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On the CD side

columns Updated: Apr 24, 2011 00:51 IST
Indrajit Hazra

It won't surprise me one bit if tomorrow we learn through all the forms of media available to man — graffiti in public lavatories included — that former law minister Shanti Bhushan and lawyer Prashant Bhushan have riotous toga parties where they hire hookers dressed up as famous politicians. Or that the father-son duo have been caught on camera eating chicken that's been culled with a butter knife after the birds had been stuffed in cages the size of a vanity bag over weeks. Or that they had once represented a tobacco company in court to make selling cigarettes inside schools legal. Or that the Bhushans, in their pathological hatred towards politicians, cut the eyes out from photos of political leaders and then with a thick felt tip pen scrawl on them the words: 'Burn in hell, you scum!' Or...

Yes, you get the picture.

As I do the picture being portrayed with the precision of a Jackson Pollock canvas that Bhushan and son are dirty, rotten, lying scoundrels whose cardinal sin is to be self-righteous and pick on folks who gotta do what they gotta do in the System to feed their families.

So you have the truly surreal image of St Amar Singh, patron saint of the tired and the hungry, telling us in his remarkably effective, passive-aggressive manner that Shanti Bhushan had indeed chatted with Mulayam Singh Yadav and Amar Singh regarding a cunning plan to bribe a judge Rs 50 lakh and influence the verdict in a case. The Bhushans say that the meeting never took place and the CD recording the conversation is fake and quotes a scientific lab report to prove it. Amar Singh says that the meeting did take place and that the CD is genuine — kasam se — and a government lab report, attested by those very sound sound engineering experts of Delhi Police, clearly proves it.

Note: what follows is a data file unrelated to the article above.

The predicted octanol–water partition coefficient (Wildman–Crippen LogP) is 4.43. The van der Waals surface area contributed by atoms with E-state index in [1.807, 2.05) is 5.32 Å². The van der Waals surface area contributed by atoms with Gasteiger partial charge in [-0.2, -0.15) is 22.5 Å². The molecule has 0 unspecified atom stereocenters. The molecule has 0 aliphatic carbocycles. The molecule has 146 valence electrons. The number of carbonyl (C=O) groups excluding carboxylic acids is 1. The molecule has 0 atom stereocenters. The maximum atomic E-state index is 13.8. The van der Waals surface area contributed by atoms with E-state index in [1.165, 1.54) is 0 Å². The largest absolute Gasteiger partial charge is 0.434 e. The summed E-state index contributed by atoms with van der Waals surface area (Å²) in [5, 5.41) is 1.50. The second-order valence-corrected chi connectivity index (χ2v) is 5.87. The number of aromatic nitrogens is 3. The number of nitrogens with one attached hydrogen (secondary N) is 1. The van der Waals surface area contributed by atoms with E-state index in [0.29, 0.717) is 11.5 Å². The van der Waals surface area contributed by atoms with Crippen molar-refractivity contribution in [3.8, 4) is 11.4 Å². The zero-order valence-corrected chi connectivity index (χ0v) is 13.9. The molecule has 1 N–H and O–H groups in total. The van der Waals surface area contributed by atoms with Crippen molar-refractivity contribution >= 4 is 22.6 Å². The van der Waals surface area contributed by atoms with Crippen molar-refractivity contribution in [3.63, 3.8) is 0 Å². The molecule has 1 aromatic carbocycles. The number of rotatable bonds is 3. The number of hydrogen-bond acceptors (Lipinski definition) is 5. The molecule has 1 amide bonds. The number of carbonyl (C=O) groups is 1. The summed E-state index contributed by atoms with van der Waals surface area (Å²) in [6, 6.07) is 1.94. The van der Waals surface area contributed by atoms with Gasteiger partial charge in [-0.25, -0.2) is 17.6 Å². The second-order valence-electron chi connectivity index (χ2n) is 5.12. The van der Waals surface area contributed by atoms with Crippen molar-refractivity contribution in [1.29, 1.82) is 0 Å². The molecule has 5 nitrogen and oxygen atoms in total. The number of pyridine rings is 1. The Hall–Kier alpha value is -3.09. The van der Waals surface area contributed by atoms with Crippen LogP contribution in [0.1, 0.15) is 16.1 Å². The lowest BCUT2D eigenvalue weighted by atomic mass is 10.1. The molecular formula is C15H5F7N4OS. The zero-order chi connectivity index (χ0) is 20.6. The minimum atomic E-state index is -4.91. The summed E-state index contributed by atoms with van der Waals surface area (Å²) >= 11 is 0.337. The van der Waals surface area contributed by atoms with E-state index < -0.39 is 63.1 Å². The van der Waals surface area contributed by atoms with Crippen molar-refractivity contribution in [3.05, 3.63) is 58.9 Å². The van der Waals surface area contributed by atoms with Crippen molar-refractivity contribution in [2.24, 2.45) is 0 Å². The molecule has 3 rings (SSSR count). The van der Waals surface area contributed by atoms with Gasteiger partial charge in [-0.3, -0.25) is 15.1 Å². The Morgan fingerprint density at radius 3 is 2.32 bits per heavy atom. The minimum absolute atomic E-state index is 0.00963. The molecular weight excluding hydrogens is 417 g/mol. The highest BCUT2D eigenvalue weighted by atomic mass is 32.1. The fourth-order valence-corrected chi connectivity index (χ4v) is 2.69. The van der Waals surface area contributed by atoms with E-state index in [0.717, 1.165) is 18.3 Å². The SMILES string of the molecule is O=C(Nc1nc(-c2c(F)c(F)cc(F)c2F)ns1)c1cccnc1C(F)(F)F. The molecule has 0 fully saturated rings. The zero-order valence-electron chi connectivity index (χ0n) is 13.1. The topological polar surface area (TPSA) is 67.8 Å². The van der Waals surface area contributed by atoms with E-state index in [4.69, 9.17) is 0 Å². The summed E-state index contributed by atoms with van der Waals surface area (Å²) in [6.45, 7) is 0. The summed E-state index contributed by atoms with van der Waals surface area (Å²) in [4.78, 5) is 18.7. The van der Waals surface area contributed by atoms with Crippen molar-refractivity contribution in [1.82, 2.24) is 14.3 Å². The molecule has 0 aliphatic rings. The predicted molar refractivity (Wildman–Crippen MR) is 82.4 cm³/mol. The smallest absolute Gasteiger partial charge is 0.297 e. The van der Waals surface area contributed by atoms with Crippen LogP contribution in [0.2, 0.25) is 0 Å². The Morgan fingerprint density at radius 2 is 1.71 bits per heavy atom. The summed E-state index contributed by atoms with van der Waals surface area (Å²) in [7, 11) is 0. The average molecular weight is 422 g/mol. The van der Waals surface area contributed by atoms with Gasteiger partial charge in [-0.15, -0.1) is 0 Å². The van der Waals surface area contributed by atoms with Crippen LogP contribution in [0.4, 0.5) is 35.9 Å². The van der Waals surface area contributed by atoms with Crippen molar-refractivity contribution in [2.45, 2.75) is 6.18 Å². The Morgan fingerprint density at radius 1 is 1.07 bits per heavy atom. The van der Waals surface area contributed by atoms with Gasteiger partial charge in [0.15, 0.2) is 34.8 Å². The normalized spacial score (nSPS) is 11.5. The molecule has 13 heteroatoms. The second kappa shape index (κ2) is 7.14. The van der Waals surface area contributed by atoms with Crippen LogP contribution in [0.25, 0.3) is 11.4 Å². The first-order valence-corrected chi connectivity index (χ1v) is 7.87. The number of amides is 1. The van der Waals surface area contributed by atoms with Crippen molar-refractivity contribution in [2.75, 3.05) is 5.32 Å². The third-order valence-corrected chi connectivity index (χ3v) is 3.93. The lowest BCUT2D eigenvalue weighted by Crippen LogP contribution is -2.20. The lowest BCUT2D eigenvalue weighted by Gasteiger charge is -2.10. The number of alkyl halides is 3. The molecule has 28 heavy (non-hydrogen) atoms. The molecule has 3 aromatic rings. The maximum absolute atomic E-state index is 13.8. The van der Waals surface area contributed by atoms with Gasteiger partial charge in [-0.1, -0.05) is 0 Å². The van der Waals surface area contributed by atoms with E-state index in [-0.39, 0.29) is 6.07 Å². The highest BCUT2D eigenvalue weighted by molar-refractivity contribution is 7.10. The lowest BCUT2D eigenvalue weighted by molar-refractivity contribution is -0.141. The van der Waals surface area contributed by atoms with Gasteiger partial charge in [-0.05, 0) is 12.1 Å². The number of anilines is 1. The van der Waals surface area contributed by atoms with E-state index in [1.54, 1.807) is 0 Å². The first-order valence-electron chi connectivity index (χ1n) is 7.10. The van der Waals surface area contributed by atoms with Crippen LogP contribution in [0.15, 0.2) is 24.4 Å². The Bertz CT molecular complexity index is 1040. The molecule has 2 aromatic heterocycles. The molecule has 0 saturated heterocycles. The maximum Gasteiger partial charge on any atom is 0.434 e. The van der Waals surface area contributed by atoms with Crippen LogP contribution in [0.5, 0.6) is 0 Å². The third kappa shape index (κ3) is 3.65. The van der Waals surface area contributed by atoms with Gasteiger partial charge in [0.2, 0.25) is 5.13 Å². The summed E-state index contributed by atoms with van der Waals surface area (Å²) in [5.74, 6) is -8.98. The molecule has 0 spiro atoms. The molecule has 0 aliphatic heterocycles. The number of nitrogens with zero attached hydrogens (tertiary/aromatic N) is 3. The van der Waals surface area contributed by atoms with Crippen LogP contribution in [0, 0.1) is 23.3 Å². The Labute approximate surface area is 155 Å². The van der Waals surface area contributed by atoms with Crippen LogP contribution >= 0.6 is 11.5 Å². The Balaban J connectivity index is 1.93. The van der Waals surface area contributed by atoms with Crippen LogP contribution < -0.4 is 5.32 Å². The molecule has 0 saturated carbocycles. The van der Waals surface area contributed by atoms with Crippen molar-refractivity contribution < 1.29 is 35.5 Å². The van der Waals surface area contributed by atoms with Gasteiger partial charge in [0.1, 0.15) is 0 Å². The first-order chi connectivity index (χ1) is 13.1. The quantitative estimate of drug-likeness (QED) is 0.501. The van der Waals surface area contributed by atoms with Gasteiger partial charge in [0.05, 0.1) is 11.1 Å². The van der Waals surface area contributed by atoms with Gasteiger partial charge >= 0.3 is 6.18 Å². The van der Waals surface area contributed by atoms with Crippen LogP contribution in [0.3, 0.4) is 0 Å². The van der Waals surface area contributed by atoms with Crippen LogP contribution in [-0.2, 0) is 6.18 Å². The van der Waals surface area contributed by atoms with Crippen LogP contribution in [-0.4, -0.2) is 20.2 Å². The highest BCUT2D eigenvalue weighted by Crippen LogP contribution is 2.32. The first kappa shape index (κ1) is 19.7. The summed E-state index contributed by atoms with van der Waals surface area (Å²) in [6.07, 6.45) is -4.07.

And before you can say 'Who's your daddy?' to Prashant Bhushan, we learnt about Shanti Bhushan and his other lawyer son Jayant having been allotted two 10,000 square metres plots of land by the Mayawati government. According to the Bhushans, they did find it surprising to get the plots so easily and cheap. According to Amar Singh, the plots of land were bribes to dissuade Jayant Bhushan, who was appearing against Mayawati in the Noida statue park case. And just to sprinkle some dark chocolate shavings on the smarmy cake, Amar-ji added that the Bhushans were hypocrites, having fought cases "against farmers" and then sidling up to Anna Hazare for farmers' rights.

Anna Hazare. Yes, that rings a bell, doesn't it? Once upon a time, Shanti Bhushan, before he became famous as a CD star, was in the papers for being appointed as the co-chairman of the ten-member committee entrusted to draft the Lokpal Bill, with Prashant as a fellow member. Between the box office allure of the mystery of the seedy CD and the DD Bharati-style journey of the Lokpal Bill, you don't have to be an India TV producer to know which story's going to stick in the public airwaves.

Politics has got personal — with Amar Singh actually doing a 'reverse Anna Hazare' on the Lokpal Bill, which if it was law could actually have got him in trouble for being in a team that, going by his own admission, had attempted to bribe a judge.

Are the Bhushans as squeaky clean as you and I would like to believe by looking at their faces? I don't know. And for the purpose of the drafting of the Lokpal B ill, I don't care. After all, pots are regularly calling kettles black, and as long as grimy utensils are identified and sent to the cleaners, I'm happy.

Which makes me come to what I think the Bhushans should do now: they should remove themselves from the drafting committee. I know, I know. That's exactly what Amar Singh, Digvijaya Singh and others want them to do. But by calling their bluff and sidestepping this stupid 'The CD is fake-the CD is not fake' gameshow and similar digressions sucking out the energy from two of the draft committee's members, the Bhushans should quickly step down for the sake of the Lokpal Bill. I'm sure they would be as useful as consultants to the committee.

By ensuring that the drafting of the Bill leads to its being tabled in Parliament and then — and this is the real road rumbler — its passage into law, the 'rotten' Bhushans can have the last laugh. With the two out of the picture, detractors of the Bill will probably start throwing dirt on the three other non-politician committee members. Digvijaya Singh has already upset draft committee member Santosh Hegde by casting aspersions on his honesty quotient. I can already see the next set of headlines: 'Arvind Kejriwal employed child labour' and 'Anna Hazare drank champagne after breaking fast'. Even Dharmaputra Yudhisthir must be shaking in his chappals these days.